thaana serndha koottamdirector: vignesh shivncast: suriya, keerthy suresh, ramya krishnan, kalaiarasan, nandha, senthil, sathyan, sivasankar , rj balaji, thambi ramaiahstar rating: 3/5 it would be unfair to call thaana serndha koottam the remake of akshay kumar-starrer special 26. this is special 26 the way only cinema Tamil could have done it – with romance, drama and backstory all in one heist movie.
suriya as nachinarkuiniyan, also known as iniyan, exceeds the expectations of what one expects from the star on the screen. he is seen making fun of himself and turning into an advantage what others consider his weakness, his height.
and you’re ready to make room for the script. Because this is what director Vignesh Shivn has done in the beginning of the film: a space usually reserved for eloquent about the hero and giving him a grand entrance. Three people are trapped in a web of corruption and mediocrity: job seeker rj balaji, police wannabe kalaiarasan, and thambi ramaiah, who is trying to get his son (iniyan) to work at the central bureau of investigation. this dialogue sums up their situation, “people who are capable are nowhere to be found, but people who don’t have any capabilities are in high places.”
It’s not that the demands of suriya fans are not met. shivn manages to beautifully balance the expectations of the fans and the demands of the script. the song, sodakku, feels like an ode to this hero worship. The climax is also about pleasing the fans: the extra drama and action befitting Suriya’s star status. the monologue about how corruption in the labor sector affects citizens is also powerful. however, the underlying humor is director vignesh shivn’s signature style. throughout the film, it’s the understated sarcasm that wins over the audience.
for example, as iniyan and the team prepare to interview a group of people, we hear the names paneer selvam, vijaykanth, prabhakaran, and sasikala, all of whom talk about fighting corruption in society. the irony is not lost on us. comments by rj balaji as pallavaram paranjothi pandian about replacing local drinks with foreign drinks and raising taxes on movie tickets are topical.
ramya krishnan as azhagu meena, sethil as kp, sivasankar as ondiveeran, nandu as vetrivel, and sathyan form the core group working the heists. we have two men that the movie revolves around: a bad man and a good man who does bad things. the villain is played by suresh menon. he is a corrupt official named uthaman, and then there is iniyan who, as a victim of corruption, decided to fight back.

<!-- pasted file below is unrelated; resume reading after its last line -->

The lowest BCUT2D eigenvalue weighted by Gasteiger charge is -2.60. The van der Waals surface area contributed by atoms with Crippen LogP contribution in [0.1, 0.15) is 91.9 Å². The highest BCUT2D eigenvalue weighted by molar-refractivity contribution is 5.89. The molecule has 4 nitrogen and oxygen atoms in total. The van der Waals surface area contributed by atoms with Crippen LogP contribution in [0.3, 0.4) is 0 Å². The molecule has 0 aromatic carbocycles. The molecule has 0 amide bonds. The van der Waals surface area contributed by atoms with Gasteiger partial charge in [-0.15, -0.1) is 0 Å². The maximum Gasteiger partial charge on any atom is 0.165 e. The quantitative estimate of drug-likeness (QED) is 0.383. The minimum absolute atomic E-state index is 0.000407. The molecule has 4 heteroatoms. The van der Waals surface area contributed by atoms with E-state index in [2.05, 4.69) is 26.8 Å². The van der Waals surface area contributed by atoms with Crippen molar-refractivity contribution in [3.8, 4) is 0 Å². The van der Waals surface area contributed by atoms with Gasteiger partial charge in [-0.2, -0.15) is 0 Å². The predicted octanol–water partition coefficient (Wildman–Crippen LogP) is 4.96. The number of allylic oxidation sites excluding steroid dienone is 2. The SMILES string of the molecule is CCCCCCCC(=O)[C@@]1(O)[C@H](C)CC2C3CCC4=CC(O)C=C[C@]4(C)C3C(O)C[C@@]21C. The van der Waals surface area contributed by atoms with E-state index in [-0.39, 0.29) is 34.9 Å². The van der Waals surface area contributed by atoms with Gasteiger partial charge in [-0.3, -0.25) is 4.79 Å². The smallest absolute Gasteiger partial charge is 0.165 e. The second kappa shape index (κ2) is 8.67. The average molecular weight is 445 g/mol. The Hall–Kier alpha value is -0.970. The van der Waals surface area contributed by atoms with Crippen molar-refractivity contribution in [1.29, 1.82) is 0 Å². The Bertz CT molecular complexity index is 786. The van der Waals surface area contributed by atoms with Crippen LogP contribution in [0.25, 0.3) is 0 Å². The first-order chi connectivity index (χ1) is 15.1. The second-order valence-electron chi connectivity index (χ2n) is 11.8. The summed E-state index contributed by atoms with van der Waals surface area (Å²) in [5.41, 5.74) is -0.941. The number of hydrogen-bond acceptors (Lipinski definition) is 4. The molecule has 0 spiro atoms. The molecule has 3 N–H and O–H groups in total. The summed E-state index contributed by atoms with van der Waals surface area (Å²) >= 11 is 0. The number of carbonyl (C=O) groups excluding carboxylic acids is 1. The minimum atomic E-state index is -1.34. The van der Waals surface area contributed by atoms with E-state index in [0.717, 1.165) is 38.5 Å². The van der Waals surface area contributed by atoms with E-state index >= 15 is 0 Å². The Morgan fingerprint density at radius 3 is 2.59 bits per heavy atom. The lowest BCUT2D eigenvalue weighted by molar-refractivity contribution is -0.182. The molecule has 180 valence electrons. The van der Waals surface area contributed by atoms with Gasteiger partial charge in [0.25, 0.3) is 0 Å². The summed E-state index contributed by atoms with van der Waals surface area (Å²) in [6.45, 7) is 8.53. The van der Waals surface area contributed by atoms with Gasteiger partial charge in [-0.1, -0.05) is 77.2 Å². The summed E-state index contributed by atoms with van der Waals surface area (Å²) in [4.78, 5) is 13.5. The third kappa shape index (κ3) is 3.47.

then we have karthik as cbi investigator kurunjivendhan, who is a ruthless officer and believes that harsher punishment nullifies the chances of a repeat crime.
Set in 1987, the film is based on the true events of the Bombay Opera House heist. The film manages to capture the era perfectly: the rotary phones, the radio, the ambassadors’ cars, and of course, kamal haasan’s nayagan movie posters in the background.
The film also manages to capture the spirit of the times through the use of ‘pazhamozhi’ (idioms) that are no longer used but invoke the bygone era when saying: “oyara oyara parandhalum kuruvi kuruvi than parandhu parandhu dhan (by High as a sparrow soars, it can never become a falcon).” the flavor of this is so local you can really taste it.
This brings us to the fact that the film is a remake or, as the filmmakers insist, based on a Hindi film. making a new version tempts the audience to make comparisons, especially if one has seen the original. The refreshing character sketches and script by Vignesh Shivn who has adapted the story for his audience have left no room for comparison. he has made the concept his own and done it justice. for example, casting ramya krishnan for a role that anupam kher had originally done was creative.
The flashback is Vignesh’s addition, and it would be fair to say that this part is the heart of the story. explains what follows beautifully.
enge endru povathu is the song that marks the turning point in the film. Anirudh has once again managed to deliver a successful album for Vignesh Shivn. this song especially is beautifully shot and as it progresses you think you know where the movie is headed. the surprise that the director has thrown here breaks the cliché. By adding this excerpt, Vignesh has given the film an emotional tone, which is sure to please not only suriya fans but the general public.
dinesh’s cinematography is vibrant and fits the time period, especially the way sodakku is shot.
it would have been wonderful to see more of keerthi suresh, who plays the role of madhu. His character starts off well, but as the story unfolds, it seems she’s been left behind: a loose end.
author tweets @priyanka_s_mccfollow @htshowbiz for more information